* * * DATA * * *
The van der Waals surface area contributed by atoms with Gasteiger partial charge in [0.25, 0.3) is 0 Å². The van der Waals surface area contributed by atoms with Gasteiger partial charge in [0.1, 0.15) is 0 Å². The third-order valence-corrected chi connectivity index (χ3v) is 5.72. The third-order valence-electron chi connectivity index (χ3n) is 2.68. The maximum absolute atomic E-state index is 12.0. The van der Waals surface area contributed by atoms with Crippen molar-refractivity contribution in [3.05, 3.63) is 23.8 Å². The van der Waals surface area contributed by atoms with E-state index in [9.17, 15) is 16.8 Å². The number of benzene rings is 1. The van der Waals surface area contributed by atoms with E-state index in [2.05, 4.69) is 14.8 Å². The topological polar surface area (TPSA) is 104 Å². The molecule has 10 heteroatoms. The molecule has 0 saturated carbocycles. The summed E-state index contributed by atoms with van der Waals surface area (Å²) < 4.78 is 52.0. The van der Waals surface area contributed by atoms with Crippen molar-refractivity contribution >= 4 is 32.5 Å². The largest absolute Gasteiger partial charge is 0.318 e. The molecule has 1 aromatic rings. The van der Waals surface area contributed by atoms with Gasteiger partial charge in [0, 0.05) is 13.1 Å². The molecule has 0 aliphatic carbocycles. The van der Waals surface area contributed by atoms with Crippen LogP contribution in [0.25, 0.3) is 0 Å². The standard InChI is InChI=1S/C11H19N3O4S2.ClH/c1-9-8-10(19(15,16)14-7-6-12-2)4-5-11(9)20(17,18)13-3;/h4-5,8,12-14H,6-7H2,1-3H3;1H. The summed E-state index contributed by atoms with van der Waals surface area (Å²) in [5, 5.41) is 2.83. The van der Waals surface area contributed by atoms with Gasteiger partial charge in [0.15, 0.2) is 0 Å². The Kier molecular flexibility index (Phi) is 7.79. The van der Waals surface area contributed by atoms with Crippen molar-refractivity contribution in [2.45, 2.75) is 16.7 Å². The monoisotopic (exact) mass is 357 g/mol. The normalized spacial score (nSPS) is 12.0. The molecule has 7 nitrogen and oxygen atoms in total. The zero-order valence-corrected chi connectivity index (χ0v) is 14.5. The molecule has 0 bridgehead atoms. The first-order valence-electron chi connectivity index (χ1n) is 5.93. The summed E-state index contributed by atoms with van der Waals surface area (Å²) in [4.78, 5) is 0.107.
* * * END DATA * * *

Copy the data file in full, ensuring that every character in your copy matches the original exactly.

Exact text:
The van der Waals surface area contributed by atoms with Gasteiger partial charge in [0.25, 0.3) is 0 Å². The van der Waals surface area contributed by atoms with Gasteiger partial charge in [0.1, 0.15) is 0 Å². The third-order valence-corrected chi connectivity index (χ3v) is 5.72. The third-order valence-electron chi connectivity index (χ3n) is 2.68. The maximum absolute atomic E-state index is 12.0. The van der Waals surface area contributed by atoms with Crippen molar-refractivity contribution in [3.05, 3.63) is 23.8 Å². The van der Waals surface area contributed by atoms with E-state index in [9.17, 15) is 16.8 Å². The number of benzene rings is 1. The van der Waals surface area contributed by atoms with E-state index in [2.05, 4.69) is 14.8 Å². The topological polar surface area (TPSA) is 104 Å². The molecule has 10 heteroatoms. The molecule has 0 saturated carbocycles. The summed E-state index contributed by atoms with van der Waals surface area (Å²) < 4.78 is 52.0. The van der Waals surface area contributed by atoms with Crippen molar-refractivity contribution >= 4 is 32.5 Å². The largest absolute Gasteiger partial charge is 0.318 e. The molecule has 1 aromatic rings. The van der Waals surface area contributed by atoms with Gasteiger partial charge in [0, 0.05) is 13.1 Å². The molecule has 0 aliphatic carbocycles. The van der Waals surface area contributed by atoms with Crippen LogP contribution in [0.25, 0.3) is 0 Å². The standard InChI is InChI=1S/C11H19N3O4S2.ClH/c1-9-8-10(19(15,16)14-7-6-12-2)4-5-11(9)20(17,18)13-3;/h4-5,8,12-14H,6-7H2,1-3H3;1H. The summed E-state index contributed by atoms with van der Waals surface area (Å²) in [5, 5.41) is 2.83. The van der Waals surface area contributed by atoms with Gasteiger partial charge in [0.15, 0.2) is 0 Å². The Kier molecular flexibility index (Phi) is 7.79. The van der Waals surface area contributed by atoms with Crippen molar-refractivity contribution in [2.45, 2.75) is 16.7 Å². The monoisotopic (exact) mass is 357 g/mol. The normalized spacial score (nSPS) is 12.0. The molecule has 7 nitrogen and oxygen atoms in total. The zero-order valence-corrected chi connectivity index (χ0v) is 14.5. The molecule has 0 bridgehead atoms. The first-order valence-electron chi connectivity index (χ1n) is 5.93. The summed E-state index contributed by atoms with van der Waals surface area (Å²) in [4.78, 5) is 0.107.